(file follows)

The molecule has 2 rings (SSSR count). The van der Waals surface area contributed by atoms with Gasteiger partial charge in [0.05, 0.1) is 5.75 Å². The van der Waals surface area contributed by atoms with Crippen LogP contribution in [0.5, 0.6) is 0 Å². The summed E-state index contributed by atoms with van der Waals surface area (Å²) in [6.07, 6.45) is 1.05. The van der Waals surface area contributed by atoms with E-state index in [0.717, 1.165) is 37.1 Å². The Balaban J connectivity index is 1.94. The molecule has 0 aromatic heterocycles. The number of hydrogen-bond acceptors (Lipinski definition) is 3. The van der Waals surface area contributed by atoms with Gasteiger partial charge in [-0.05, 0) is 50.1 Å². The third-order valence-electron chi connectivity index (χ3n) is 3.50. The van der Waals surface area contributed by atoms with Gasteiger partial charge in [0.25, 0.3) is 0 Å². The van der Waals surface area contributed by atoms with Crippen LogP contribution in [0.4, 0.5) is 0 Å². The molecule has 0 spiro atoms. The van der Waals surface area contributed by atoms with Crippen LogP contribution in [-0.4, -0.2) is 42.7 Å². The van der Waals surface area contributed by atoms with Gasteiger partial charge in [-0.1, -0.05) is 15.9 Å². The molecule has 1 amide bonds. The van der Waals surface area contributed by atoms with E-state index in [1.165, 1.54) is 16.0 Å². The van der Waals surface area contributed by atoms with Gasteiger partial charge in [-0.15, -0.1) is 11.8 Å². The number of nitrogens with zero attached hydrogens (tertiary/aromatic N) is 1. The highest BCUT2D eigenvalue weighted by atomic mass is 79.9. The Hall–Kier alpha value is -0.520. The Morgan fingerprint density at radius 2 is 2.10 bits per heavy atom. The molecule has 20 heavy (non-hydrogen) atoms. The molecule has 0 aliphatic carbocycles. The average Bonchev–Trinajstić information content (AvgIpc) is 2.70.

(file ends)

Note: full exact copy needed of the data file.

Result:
The molecule has 2 rings (SSSR count). The van der Waals surface area contributed by atoms with Gasteiger partial charge in [0.05, 0.1) is 5.75 Å². The van der Waals surface area contributed by atoms with Crippen LogP contribution in [0.5, 0.6) is 0 Å². The summed E-state index contributed by atoms with van der Waals surface area (Å²) in [6.07, 6.45) is 1.05. The van der Waals surface area contributed by atoms with E-state index in [0.717, 1.165) is 37.1 Å². The Balaban J connectivity index is 1.94. The molecule has 0 aromatic heterocycles. The number of hydrogen-bond acceptors (Lipinski definition) is 3. The van der Waals surface area contributed by atoms with Gasteiger partial charge in [-0.05, 0) is 50.1 Å². The third-order valence-electron chi connectivity index (χ3n) is 3.50. The van der Waals surface area contributed by atoms with Gasteiger partial charge in [0.25, 0.3) is 0 Å². The van der Waals surface area contributed by atoms with Crippen LogP contribution in [0.4, 0.5) is 0 Å². The molecule has 0 spiro atoms. The van der Waals surface area contributed by atoms with Crippen LogP contribution in [-0.4, -0.2) is 42.7 Å². The van der Waals surface area contributed by atoms with Gasteiger partial charge in [-0.1, -0.05) is 15.9 Å². The molecule has 1 amide bonds. The van der Waals surface area contributed by atoms with E-state index in [1.165, 1.54) is 16.0 Å². The van der Waals surface area contributed by atoms with Gasteiger partial charge in [-0.15, -0.1) is 11.8 Å². The number of nitrogens with zero attached hydrogens (tertiary/aromatic N) is 1. The highest BCUT2D eigenvalue weighted by atomic mass is 79.9. The Hall–Kier alpha value is -0.520. The Morgan fingerprint density at radius 2 is 2.10 bits per heavy atom. The molecule has 20 heavy (non-hydrogen) atoms. The molecule has 0 aliphatic carbocycles. The average Bonchev–Trinajstić information content (AvgIpc) is 2.70.